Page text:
Search Images Maps Play YouTube News Gmail Drive More »
Sign in
Screen reader users: click this link for accessible mode. Accessible mode has the same essential features but works better with your reader.

Patents

  1. Advanced Patent Search
Publication numberUS5985370 A
Publication typeGrant
Application numberUS 08/984,645
Publication dateNov 16, 1999
Filing dateDec 3, 1997
Priority dateDec 4, 1996
Fee statusPaid
Publication number08984645, 984645, US 5985370 A, US 5985370A, US-A-5985370, US5985370 A, US5985370A
InventorsTakashi Ohira, Susumu Muta
Original AssigneeBridgestone Sports Co., Ltd.
Export CitationBiBTeX, EndNote, RefMan
External Links: USPTO, USPTO Assignment, Espacenet
Pretreating with mixture of 3-chloropropyltrimethoxysilane and n-(2-aminoethy)-3-aminopropyltrimethoxysilane before painting
US 5985370 A
Abstract
Prior to paint coating, a golf ball is surface treated with a surface treating agent comprising a silane coupling agent of the formula: (RO)a --Si--(X)b wherein R is alkyl, X is a monovalent hydrocarbon group, letters a and b are integers of 1 to 3, satisfying a+b=4 and optionally an epoxy compound. The surface treatment helps the ball surface bear a paint coating of quality. The surface treating agent may be a mixture of the salane coupling agents.
Images(5)
Previous page
Next page
Claims(7)
We claim:
1. A method for surface treating a golf ball comprising an ionomer resin cover, prior to painting, comprising:
treating the surface of said ionomer resin cover with a surface treating agent comprising a silane coupling agent consisting essentially of a mixture of 60 to 99% by weight of N-β-(aminoethyl)-γ-aminopropyltrimethoxysilane and 1 to 40% by weight of γ-chloropropyltrimethoxysilane.
2. The surface treating method of claim 1 wherein the surface treating agent further comprises an epoxy compound.
3. The surface treating method of claim 1 wherein the surface treating agent comprises a solution of silane coupling agent in water or organic solvent and the amount of the silane coupling agent is 0.3 to 2% by weight.
4. The surface treating method of claim 3 wherein the surface treating agent further comprises an epoxy compound, a vinyl chloride-vinyl acetate or a melamine resin in an amount of 1 to 5% by weight.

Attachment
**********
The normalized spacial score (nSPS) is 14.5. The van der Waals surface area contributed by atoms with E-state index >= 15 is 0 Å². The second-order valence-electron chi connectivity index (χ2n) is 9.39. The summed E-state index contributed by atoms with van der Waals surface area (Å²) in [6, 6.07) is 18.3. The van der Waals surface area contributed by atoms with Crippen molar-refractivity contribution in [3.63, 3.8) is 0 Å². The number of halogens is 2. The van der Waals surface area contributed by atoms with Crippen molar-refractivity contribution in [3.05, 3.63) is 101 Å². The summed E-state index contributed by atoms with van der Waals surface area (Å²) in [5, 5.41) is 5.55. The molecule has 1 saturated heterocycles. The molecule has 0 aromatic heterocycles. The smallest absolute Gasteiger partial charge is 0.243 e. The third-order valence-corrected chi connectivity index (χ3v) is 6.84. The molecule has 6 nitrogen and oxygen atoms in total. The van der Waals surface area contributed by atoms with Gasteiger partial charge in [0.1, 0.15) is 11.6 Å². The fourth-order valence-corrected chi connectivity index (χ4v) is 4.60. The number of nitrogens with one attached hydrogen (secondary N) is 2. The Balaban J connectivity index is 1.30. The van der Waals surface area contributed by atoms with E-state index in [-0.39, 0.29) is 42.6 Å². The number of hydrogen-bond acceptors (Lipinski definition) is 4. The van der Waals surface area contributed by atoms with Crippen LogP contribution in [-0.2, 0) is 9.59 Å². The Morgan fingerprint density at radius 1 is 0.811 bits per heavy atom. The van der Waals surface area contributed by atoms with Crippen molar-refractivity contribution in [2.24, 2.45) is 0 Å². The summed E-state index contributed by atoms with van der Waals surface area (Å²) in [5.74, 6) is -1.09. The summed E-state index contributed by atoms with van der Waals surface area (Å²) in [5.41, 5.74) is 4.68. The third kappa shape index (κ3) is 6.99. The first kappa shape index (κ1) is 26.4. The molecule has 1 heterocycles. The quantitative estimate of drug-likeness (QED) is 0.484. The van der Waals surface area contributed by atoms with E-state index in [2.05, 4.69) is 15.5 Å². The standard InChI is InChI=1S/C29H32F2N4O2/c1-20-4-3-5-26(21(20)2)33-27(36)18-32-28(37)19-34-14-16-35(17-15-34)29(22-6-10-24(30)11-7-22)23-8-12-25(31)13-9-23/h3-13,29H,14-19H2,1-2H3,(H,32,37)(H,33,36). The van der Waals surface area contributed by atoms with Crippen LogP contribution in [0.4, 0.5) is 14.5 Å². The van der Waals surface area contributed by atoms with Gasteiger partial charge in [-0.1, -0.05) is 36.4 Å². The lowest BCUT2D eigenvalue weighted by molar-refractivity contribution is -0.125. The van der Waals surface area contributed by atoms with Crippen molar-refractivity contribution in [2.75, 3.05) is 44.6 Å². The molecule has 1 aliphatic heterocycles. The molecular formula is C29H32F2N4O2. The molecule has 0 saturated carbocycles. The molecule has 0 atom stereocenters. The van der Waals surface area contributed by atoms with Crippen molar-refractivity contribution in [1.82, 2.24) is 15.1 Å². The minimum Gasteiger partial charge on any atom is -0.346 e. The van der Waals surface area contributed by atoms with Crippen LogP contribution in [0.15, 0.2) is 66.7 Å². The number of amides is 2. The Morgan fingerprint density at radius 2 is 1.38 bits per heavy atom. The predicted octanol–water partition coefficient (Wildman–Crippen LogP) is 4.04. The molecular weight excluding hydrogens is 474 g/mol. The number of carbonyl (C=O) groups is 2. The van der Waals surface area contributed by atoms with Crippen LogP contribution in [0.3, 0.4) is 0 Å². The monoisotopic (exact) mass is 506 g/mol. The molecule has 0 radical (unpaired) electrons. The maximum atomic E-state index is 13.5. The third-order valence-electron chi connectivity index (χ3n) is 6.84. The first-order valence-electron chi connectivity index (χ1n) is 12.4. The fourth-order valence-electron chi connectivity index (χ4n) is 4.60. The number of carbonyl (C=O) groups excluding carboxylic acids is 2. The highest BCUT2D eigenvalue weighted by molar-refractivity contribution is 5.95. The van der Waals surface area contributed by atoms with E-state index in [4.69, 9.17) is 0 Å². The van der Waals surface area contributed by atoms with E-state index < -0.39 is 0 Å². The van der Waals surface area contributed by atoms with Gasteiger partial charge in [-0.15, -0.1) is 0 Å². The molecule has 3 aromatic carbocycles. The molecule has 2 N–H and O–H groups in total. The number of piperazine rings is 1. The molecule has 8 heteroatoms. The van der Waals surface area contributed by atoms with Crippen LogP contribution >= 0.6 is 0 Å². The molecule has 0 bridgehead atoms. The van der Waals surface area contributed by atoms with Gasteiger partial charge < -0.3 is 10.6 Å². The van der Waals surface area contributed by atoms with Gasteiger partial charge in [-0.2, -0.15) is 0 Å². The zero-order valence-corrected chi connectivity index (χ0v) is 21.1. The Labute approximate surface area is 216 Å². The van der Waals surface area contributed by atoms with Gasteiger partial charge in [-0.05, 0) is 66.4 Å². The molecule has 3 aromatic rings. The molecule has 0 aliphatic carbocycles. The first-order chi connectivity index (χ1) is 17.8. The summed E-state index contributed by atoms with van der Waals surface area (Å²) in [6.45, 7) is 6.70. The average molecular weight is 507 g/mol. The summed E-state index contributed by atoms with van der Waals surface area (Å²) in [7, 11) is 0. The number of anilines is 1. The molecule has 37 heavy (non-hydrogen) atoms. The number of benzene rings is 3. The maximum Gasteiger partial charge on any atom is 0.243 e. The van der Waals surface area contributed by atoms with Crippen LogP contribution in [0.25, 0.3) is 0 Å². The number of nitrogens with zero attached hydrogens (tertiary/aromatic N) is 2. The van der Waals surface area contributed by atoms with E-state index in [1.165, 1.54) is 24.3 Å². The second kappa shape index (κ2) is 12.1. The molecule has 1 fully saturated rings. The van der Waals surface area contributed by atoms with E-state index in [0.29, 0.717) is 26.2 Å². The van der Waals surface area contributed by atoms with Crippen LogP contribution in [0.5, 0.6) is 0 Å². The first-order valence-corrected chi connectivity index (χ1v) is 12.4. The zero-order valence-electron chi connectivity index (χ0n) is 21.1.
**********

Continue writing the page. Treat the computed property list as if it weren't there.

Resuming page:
5. The surface treating method of claim 3 wherein the golf ball is immersed in the silane coupling agent solution at a temperature of 5 to 35° C. for about 1 to 15 seconds.
6. The surface treating method of claim 1 further comprising painting the surface treated golf ball with an enamel or a clear lacquer composition comprising a urethane, epoxy or acryl resin base.
7. The surface treating method of claim 3 further comprising painting the surface treated golf ball with an enamel or a clear lacquer composition comprising a urethane, epoxy or acryl resin base.
Description
BACKGROUND OF THE INVENTION

1. Field of the Invention

This invention relates to a method for surface treating golf balls.

2. Prior Art

In general, golf balls are delivered to the market after the golf ball surface (which designates the cover surface of a golf ball consisting of a core and a cover and the ball surface of a one-piece solid golf ball) is surface painted for the purposes of protecting the ball surface and imparting an appropriate color and luster to give an aesthetic appearance and an increased commodity value.

Because of the uniqueness of golf balls that the paint coating surface of the ball receives extremely strong impact and friction forces when hit with a club, it is desired that the paint coating be designed to have flexibility and sufficient elongation and to ensure firm adhesion to the ball surface. Various means were investigated for improving the adhesion between the paint coating and the ball surface. Prior art attempts include buffing, shot blasting and honing of the golf ball surface.